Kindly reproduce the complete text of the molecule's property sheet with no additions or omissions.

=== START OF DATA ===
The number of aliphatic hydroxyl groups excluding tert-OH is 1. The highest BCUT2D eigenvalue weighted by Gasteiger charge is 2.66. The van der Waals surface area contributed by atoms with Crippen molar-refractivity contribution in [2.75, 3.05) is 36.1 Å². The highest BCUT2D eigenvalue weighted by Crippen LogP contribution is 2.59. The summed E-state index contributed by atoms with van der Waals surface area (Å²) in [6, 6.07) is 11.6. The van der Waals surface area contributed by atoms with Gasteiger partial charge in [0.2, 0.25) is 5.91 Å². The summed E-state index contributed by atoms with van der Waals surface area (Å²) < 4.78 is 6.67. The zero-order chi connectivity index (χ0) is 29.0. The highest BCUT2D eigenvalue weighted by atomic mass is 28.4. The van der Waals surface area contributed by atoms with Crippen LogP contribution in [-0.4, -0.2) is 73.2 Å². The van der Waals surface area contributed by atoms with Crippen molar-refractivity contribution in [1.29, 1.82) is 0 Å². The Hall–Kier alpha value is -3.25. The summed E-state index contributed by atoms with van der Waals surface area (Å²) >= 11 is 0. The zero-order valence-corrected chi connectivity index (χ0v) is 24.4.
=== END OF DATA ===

The number of aliphatic hydroxyl groups excluding tert-OH is 1. The highest BCUT2D eigenvalue weighted by Gasteiger charge is 2.66. The van der Waals surface area contributed by atoms with Crippen molar-refractivity contribution in [2.75, 3.05) is 36.1 Å². The highest BCUT2D eigenvalue weighted by Crippen LogP contribution is 2.59. The summed E-state index contributed by atoms with van der Waals surface area (Å²) in [6, 6.07) is 11.6. The van der Waals surface area contributed by atoms with Gasteiger partial charge in [0.2, 0.25) is 5.91 Å². The summed E-state index contributed by atoms with van der Waals surface area (Å²) < 4.78 is 6.67. The zero-order chi connectivity index (χ0) is 29.0. The highest BCUT2D eigenvalue weighted by atomic mass is 28.4. The van der Waals surface area contributed by atoms with Crippen LogP contribution in [-0.4, -0.2) is 73.2 Å². The van der Waals surface area contributed by atoms with Crippen molar-refractivity contribution in [1.29, 1.82) is 0 Å². The Hall–Kier alpha value is -3.25. The summed E-state index contributed by atoms with van der Waals surface area (Å²) >= 11 is 0. The zero-order valence-corrected chi connectivity index (χ0v) is 24.4.